After seeing von Oy’s post I threw together some shapes from the puzzle and set them to print overnight. This morning I went through the puzzle with both kids.

Here’s the puzzle: You have triangles with sides 5-5-6 and 5-5-8. Which one has the larger area?

My older son went first:

My younger son went second – my older son has much more experience with geometry so I thought having them work separately would be better.

I think this is a great puzzle / problem for kids learning geometry.

This Scrooge feels the need to point out that this only proves that the sum of the 3rd & 4th triangular numbers is a square #. #bahnumbughttps://t.co/KR4dALQIaL

Shortly after seeing the tweet my younger son and I were playing Othello. The combination gave me the idea for today’s project.

We started by talking about the triangular numbers and why consecutive triangular numbers might sum up to be a perfect square. My older son’s idea of how to think about triangular numbers was computational rather than geometric.

Now we moved to the Othello board and looked at the geometry. My younger son found two different geometric ideas which was fun.

Finally, I gave the kids a challenge to try to find another geometric version of the identity. This question was a bit more challenging that I intended it to be, but we eventually got there and even saw how our new picture related to the sum formula that my older son used in the first video:

The second is the Torus knot from Segerman’s new book Visualizing Mathematics with 3D Printing.

We started the project today by just talking about the knots. Comparing the two knots that are actually identical was useful in refining the language they used to talk about knots.

Next they wanted to try to compare the two identical knots by looking at their crossings. My older son had the idea of assigning a +1 to every “over” crossing and a -1 to every “under” crossing. My younger son noticed that this counting method should always produce a net 0 because we counted the over and under crossing for each crossing exactly once.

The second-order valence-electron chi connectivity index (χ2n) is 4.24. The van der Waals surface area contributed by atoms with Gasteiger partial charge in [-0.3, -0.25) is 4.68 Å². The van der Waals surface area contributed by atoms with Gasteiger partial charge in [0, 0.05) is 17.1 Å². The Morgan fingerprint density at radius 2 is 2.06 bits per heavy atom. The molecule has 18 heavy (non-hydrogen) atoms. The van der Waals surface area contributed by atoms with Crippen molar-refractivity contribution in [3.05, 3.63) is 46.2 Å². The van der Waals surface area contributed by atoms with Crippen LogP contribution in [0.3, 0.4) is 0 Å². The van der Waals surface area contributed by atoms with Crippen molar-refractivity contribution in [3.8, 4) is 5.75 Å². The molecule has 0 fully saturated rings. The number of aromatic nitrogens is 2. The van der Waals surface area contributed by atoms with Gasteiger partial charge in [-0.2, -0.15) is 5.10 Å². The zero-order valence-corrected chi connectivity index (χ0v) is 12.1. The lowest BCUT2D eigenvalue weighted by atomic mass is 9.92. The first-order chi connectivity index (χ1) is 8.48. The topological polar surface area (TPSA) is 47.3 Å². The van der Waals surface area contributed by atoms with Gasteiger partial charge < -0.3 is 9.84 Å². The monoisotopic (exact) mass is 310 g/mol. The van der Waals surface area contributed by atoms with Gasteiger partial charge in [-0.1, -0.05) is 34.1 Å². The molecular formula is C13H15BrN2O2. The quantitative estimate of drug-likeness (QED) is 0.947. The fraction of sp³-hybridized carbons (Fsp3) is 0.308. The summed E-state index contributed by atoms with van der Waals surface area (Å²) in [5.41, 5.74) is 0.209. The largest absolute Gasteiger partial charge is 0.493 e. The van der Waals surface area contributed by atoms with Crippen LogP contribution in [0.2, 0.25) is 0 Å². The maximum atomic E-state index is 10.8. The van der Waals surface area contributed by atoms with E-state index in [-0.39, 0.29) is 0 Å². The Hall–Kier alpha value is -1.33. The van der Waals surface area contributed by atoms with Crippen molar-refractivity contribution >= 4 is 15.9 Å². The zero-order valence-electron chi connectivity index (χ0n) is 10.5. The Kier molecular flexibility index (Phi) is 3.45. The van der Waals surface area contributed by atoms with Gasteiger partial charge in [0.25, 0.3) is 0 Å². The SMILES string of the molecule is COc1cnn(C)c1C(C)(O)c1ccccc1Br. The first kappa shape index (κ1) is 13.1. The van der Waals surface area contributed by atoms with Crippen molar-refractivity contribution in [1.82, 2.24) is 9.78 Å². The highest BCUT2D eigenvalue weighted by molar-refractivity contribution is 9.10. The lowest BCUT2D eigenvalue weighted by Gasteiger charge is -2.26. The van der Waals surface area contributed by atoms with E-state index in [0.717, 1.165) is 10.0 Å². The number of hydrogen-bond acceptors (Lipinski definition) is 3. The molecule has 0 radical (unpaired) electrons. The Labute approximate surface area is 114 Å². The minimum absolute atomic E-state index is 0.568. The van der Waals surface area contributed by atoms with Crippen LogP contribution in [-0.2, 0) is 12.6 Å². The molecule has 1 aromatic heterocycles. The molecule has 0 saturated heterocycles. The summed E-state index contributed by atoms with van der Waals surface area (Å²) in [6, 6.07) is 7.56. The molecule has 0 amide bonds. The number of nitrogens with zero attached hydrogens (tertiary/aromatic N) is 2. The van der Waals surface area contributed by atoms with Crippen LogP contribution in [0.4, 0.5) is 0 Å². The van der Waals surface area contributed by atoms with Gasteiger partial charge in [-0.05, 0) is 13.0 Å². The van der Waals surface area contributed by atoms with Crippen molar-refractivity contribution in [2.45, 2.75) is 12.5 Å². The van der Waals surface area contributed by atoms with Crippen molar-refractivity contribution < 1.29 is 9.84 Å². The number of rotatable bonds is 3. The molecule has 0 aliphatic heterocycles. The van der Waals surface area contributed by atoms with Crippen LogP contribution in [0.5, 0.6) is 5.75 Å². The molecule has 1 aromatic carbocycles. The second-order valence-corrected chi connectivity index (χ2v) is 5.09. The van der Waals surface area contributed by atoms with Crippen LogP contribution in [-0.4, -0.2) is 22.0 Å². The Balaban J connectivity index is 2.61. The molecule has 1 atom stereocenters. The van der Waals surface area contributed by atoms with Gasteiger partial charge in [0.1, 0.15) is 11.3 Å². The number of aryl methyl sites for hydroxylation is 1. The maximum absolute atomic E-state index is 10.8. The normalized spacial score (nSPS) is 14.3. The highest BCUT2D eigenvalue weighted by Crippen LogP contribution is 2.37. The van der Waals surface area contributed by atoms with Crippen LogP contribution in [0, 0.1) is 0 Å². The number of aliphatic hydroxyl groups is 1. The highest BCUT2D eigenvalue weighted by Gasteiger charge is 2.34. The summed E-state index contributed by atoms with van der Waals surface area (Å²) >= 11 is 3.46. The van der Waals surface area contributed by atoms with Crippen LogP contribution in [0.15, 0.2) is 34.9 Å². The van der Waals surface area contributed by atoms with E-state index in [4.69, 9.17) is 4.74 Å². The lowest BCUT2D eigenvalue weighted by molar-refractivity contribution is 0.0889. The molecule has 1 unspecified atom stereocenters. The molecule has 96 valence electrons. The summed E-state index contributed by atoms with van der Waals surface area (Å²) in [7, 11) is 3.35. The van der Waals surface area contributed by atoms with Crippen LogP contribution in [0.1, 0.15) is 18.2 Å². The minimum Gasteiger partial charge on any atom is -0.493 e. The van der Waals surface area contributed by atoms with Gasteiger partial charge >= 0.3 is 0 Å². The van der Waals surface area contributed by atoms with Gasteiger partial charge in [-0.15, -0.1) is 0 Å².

New we tried to compare Segerman’s torus knot to Taalman’s rolling knot. Here we used the “tangle” from Colin Adams’s book Why Knot?

One fun thing that came up by accident in this video is an amazing shadow cast by Taalman’s knot – that was a really fun surprise.

Unfortunately, it proved to be a bit difficult to get the tangle back together so we had to pause the video at the re-connect the tangle off camera. It is really neat, though, to watch kids try to make a copy of a knot.

Once we got the tangle connected we started the next video. Since the tangle can move around, it isn’t that hard to manipulate the tangle from the form Segerman’s knot to the form of Taalman’s knots. In fact, it happened more or less by accident!

As I mentioned above, it is actually a pretty difficult task for the kids to describe the features of the knots when they compare them – even with a knot as simple as the trefoil knot. I think one of the neat parts of this particular project is working on using more precise mathematical language.

So, a fun project. We have a new 3d printer and I’m really excited about using many more 3d printing ideas from Taalman and Segerman to explore math with the boys.

Although I’ve been traveling a bit for work this week the relationship between learning math and intuition has stayed in my head. Sometimes my thoughts have drifted to and old blog post about a problem from the European Girls’ Math Olympaid:

That post, in turn, was inspired by an old post by Tim Gowers where he “live blogged” his work while he solved a problem from the International Mathematics Olympiad.

It can be really hard for anyone to know what math intuition looks like because everyone sees polished solutions way more often than they see the actual process of doing math.

That’s part of the reason I make the “what a kid learning math can look like” posts – so everyone can see that the path kids (or anyone!) actually takes to the solution of a problem is hardly ever a straight line:

The other thing on my mind this week has been some old AMC 10 problems that have really given my older son some trouble. These are pretty challenging problems and require quite a bit of mathematical intuition to solve.

So, I’d like to make the same challenge with these problems that I made with the problem from the European Girls’ Math Olympiad – “live blog” yourself solving one of these problems. Post the though process rather than a perfect solution. Let people see *where* your mathematical intuition came into play.

After playing the game for a just a few minutes I knew that my kids would love it.

Here’s each of their reaction to seeing and playing the game.

My younger son first:

My older son next:

So, definitely a fun little game for kids. They need to be fairly fluent with the arrow keys on the keyboard, but that’s really all that’s required. Definitely some fun puzzles to solve!